Once she saw the Gothic church, she knew that it would be right for the Gothic tale.
The story will be staged like the highly successful, immersive “Sleep No More” in Manhattan, in which the audience roams through multiple rooms of a building, interacting with the cast, in a choose-your-own-adventure kind of evening.
“People are wanting an event,” said Palmietto. “They (want to) have an experience, and affect that experience, and feel that they’re part of it. Immersive theater can give them that.”
Even old forms change in the new settings.
“Often opera is designed to be grand,” said Tomer Zvulun, artistic director of the Atlanta Opera. “Often we will have an orchestra of 60 or 70 musicians between the audience and the stage, and the stage is huge: 55 feet wide, 60 feet deep.”
The effect is awe-inspiring, but also distancing. As an alternative, the opera company’s production of the Astor Piazzolla tango tale, “Maria de Buenos Aires,” running March 28-April 7, puts the action in a nightclub — actually, a dressed-up section of the Paris on Ponce antiques store called Le Maison Rouge. The dancers and singers are close enough to touch, as they swirl between the tables and chairs.
In particular, they learned that producing theatrical events off-site brings a host of difficulties. The Alliance cast was hampered by heat several times during last September's outdoor production of "A Midsummer Night's Dream," and the audience also occasionally suffered. The troupe fought back with cooling towels, fans and strategically placed jugs of water.
A May 2017 performance of Mozart’s “The Secret Gardener” by the Atlanta Opera was chased inside by rain, and last year’s scheduled Beltline performance of “The Barber of Seville” was postponed due to weather.
Plus, “in untraditional venues, you have to come up with all the elements that a theater will already have built into it” — lights, scenery, dressing rooms, a sound system — said Zvulun.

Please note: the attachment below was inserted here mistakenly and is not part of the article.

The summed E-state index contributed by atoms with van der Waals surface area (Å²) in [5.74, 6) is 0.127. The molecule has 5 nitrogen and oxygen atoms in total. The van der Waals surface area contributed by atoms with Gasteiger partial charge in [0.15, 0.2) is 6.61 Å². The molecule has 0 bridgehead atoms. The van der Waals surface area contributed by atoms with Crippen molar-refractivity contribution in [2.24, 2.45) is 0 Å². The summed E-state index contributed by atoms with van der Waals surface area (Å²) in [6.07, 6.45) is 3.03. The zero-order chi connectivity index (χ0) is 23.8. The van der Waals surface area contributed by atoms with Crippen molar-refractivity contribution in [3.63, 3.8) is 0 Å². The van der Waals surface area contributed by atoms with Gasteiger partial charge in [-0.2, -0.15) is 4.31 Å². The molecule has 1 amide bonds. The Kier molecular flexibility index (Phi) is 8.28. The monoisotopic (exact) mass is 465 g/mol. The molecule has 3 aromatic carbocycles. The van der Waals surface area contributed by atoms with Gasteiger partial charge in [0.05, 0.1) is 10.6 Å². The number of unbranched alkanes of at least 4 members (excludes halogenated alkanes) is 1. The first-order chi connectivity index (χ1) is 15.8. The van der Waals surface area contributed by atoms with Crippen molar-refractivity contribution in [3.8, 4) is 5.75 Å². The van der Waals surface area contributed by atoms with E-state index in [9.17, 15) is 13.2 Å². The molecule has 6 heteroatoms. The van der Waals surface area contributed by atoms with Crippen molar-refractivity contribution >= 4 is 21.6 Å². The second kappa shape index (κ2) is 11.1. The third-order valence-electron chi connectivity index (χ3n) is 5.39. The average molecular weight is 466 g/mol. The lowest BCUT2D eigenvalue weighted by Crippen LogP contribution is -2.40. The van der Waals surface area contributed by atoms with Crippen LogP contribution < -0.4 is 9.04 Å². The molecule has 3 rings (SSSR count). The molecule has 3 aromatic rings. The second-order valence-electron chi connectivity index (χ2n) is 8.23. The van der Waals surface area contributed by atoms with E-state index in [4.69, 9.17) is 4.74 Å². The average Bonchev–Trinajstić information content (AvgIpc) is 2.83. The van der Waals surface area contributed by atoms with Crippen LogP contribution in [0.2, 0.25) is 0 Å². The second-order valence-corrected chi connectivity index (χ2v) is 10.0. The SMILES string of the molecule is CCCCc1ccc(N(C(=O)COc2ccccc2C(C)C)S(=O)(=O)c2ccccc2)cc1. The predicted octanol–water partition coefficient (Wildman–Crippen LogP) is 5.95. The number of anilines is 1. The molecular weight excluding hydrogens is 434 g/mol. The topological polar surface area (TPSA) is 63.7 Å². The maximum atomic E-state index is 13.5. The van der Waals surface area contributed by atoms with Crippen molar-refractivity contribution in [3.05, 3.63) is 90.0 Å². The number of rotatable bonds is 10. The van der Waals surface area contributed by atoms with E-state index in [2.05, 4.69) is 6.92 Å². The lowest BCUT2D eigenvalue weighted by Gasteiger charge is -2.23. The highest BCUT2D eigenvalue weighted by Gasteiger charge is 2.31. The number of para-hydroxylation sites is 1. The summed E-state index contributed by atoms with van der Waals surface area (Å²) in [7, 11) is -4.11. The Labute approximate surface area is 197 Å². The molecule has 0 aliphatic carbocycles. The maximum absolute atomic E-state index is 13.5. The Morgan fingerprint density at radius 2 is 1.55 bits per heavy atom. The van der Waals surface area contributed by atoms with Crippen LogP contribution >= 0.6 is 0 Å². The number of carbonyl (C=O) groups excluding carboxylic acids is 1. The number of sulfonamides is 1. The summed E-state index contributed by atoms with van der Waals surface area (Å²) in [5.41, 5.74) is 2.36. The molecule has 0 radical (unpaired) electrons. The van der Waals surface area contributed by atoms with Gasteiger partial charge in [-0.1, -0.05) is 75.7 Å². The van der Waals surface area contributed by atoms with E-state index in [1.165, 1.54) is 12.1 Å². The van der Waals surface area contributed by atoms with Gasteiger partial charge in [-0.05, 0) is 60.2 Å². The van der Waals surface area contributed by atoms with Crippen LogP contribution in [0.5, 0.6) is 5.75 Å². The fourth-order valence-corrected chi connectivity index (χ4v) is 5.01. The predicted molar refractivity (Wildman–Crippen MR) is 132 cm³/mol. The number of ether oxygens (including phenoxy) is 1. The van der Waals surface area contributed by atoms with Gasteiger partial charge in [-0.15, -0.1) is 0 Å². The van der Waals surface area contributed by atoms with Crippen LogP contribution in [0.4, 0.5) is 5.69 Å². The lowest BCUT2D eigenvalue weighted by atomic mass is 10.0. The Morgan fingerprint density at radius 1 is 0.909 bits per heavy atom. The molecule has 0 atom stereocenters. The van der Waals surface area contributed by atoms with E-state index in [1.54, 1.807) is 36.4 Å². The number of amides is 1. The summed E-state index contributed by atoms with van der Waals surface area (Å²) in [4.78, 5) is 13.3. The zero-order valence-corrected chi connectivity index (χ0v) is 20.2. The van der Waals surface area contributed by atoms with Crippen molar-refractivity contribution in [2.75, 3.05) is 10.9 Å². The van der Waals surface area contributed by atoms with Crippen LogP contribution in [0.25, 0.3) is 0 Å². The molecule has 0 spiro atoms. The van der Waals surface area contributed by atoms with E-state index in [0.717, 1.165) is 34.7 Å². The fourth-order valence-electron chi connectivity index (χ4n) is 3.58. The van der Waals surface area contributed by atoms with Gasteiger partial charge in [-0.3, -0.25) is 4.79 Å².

“But the challenges are the benefits,” he said. “The challenge of being outdoors is also the benefit of being outdoors. The challenge of not having scenery is the benefit of having the environment be the scenery; you don’t have to have the scrims to portray a garden, because you’re in a garden.”
Finally, a new, unorthodox location might be just what a 21st-century customer needs to get his or her attention.
Producers, said Clowdus, “are starting to realize that consumers want experiences. They don’t want to sit and wait for things. They want the immediate.”
• "The Barber of Seville" plays at 11 a.m. March 16 on the Beltline in Old Fourth Ward Park, but will also be repeated 17 more times at schools around Atlanta and will also be presented at 11 a.m. and 1 p.m. May 18; 1 and 3 p.m. May 19. $15. Studio Theater, City Springs at Sandy Springs Performing Arts Center, 1 Galambos Way, Sandy Springs. 404-249-9965, atlantaopera.org.
• "Maria de Buenos Aires." 7:30 p.m. April 4-7 (sold out March 28-31). $75. Le Maison Rouge at Paris on Ponce, 716 Ponce de Leon Place NE, Atlanta. 404-249-9965, atlantaopera.org.
• Teatro Aurora: Festival de MicroTeatro. 7:30-10 p.m. Thursday-Saturday, March 21-23; Thursday-Saturday, March 28-30. Five shows, $7 per show; $30 for all five. Northeast Plaza, 3307 Buford Highway NE, Atlanta. auroratheatre.com.
• Big Stupid Parking Lot Carnival, 1-6 p.m. April 6. $10 and up. Dad's Garage Theatre, 569 Ezzard St. SE, Atlanta. dadsgaragecarnival.com.
• Serenbe Playhouse's "Shenandoah." Civil War battle re-enactment begins at 7:45 p.m.; play begins at 8 p.m. March 13-April 7. $45-$70. The Horseman's Meadow in Serenbe, 10950 Hutchesons Ferry Road, Chattahoochee Hills. 770-463-1110, serenbeplayhouse.com.